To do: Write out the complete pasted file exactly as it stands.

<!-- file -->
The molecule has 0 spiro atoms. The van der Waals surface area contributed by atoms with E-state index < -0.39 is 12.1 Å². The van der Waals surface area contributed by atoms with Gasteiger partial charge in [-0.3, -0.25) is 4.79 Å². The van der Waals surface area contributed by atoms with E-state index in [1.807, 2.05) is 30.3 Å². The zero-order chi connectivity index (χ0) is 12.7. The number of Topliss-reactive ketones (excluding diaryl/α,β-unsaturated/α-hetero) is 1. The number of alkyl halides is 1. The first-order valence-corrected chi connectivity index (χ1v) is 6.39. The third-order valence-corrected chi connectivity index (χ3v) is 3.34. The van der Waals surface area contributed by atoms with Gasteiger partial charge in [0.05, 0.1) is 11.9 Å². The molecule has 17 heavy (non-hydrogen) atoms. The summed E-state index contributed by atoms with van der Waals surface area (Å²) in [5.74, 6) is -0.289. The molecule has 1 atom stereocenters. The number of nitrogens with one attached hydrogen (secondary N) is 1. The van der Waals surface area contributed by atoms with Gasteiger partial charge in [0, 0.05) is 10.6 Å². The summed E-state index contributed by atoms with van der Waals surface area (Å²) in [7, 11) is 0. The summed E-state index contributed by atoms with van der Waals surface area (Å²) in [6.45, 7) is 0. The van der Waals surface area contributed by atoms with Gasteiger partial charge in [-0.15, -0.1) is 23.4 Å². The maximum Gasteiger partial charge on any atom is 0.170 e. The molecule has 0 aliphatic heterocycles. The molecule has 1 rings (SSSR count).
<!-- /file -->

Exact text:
The molecule has 0 spiro atoms. The van der Waals surface area contributed by atoms with E-state index < -0.39 is 12.1 Å². The van der Waals surface area contributed by atoms with Gasteiger partial charge in [-0.3, -0.25) is 4.79 Å². The van der Waals surface area contributed by atoms with E-state index in [1.807, 2.05) is 30.3 Å². The zero-order chi connectivity index (χ0) is 12.7. The number of Topliss-reactive ketones (excluding diaryl/α,β-unsaturated/α-hetero) is 1. The number of alkyl halides is 1. The first-order valence-corrected chi connectivity index (χ1v) is 6.39. The third-order valence-corrected chi connectivity index (χ3v) is 3.34. The van der Waals surface area contributed by atoms with Gasteiger partial charge in [0.05, 0.1) is 11.9 Å². The molecule has 17 heavy (non-hydrogen) atoms. The summed E-state index contributed by atoms with van der Waals surface area (Å²) in [5.74, 6) is -0.289. The molecule has 1 atom stereocenters. The number of nitrogens with one attached hydrogen (secondary N) is 1. The van der Waals surface area contributed by atoms with Gasteiger partial charge in [0, 0.05) is 10.6 Å². The summed E-state index contributed by atoms with van der Waals surface area (Å²) in [7, 11) is 0. The summed E-state index contributed by atoms with van der Waals surface area (Å²) in [6.45, 7) is 0. The van der Waals surface area contributed by atoms with Gasteiger partial charge in [-0.15, -0.1) is 23.4 Å². The maximum Gasteiger partial charge on any atom is 0.170 e. The molecule has 0 aliphatic heterocycles. The molecule has 1 rings (SSSR count).